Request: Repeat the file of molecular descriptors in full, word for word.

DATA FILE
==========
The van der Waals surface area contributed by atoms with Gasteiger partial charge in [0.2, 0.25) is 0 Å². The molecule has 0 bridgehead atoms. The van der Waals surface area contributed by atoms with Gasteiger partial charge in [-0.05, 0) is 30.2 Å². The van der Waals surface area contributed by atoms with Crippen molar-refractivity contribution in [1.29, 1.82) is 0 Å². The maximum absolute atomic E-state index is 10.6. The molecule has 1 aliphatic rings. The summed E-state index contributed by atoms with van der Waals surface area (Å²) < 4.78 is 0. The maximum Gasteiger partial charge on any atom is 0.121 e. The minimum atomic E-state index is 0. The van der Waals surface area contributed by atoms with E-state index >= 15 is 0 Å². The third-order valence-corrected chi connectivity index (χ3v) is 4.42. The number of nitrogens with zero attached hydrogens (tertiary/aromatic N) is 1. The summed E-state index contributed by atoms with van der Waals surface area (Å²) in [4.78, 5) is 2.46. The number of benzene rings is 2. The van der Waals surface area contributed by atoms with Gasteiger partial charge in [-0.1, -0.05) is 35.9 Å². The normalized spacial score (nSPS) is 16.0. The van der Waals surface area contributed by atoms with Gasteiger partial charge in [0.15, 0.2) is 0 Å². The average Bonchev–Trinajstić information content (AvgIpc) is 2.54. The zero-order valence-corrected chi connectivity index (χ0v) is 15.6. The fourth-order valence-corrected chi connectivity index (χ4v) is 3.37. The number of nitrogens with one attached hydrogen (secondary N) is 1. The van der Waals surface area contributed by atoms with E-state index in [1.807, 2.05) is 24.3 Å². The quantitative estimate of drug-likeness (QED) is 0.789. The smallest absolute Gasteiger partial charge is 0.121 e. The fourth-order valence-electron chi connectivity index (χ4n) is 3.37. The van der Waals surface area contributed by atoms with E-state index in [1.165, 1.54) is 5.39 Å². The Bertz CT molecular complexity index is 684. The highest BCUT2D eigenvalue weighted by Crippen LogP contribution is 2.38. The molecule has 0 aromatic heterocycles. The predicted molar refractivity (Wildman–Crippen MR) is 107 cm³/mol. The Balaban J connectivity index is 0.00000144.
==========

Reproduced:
The van der Waals surface area contributed by atoms with Gasteiger partial charge in [0.2, 0.25) is 0 Å². The molecule has 0 bridgehead atoms. The van der Waals surface area contributed by atoms with Gasteiger partial charge in [-0.05, 0) is 30.2 Å². The van der Waals surface area contributed by atoms with Crippen molar-refractivity contribution in [1.29, 1.82) is 0 Å². The maximum absolute atomic E-state index is 10.6. The molecule has 1 aliphatic rings. The summed E-state index contributed by atoms with van der Waals surface area (Å²) < 4.78 is 0. The maximum Gasteiger partial charge on any atom is 0.121 e. The minimum atomic E-state index is 0. The van der Waals surface area contributed by atoms with E-state index >= 15 is 0 Å². The third-order valence-corrected chi connectivity index (χ3v) is 4.42. The number of nitrogens with zero attached hydrogens (tertiary/aromatic N) is 1. The summed E-state index contributed by atoms with van der Waals surface area (Å²) in [4.78, 5) is 2.46. The number of benzene rings is 2. The van der Waals surface area contributed by atoms with Gasteiger partial charge in [-0.1, -0.05) is 35.9 Å². The normalized spacial score (nSPS) is 16.0. The van der Waals surface area contributed by atoms with Gasteiger partial charge in [0.15, 0.2) is 0 Å². The average Bonchev–Trinajstić information content (AvgIpc) is 2.54. The zero-order valence-corrected chi connectivity index (χ0v) is 15.6. The fourth-order valence-corrected chi connectivity index (χ4v) is 3.37. The number of nitrogens with one attached hydrogen (secondary N) is 1. The van der Waals surface area contributed by atoms with E-state index in [1.807, 2.05) is 24.3 Å². The quantitative estimate of drug-likeness (QED) is 0.789. The smallest absolute Gasteiger partial charge is 0.121 e. The fourth-order valence-electron chi connectivity index (χ4n) is 3.37. The van der Waals surface area contributed by atoms with E-state index in [1.165, 1.54) is 5.39 Å². The Bertz CT molecular complexity index is 684. The highest BCUT2D eigenvalue weighted by Crippen LogP contribution is 2.38. The molecule has 0 aromatic heterocycles. The predicted molar refractivity (Wildman–Crippen MR) is 107 cm³/mol. The Balaban J connectivity index is 0.00000144.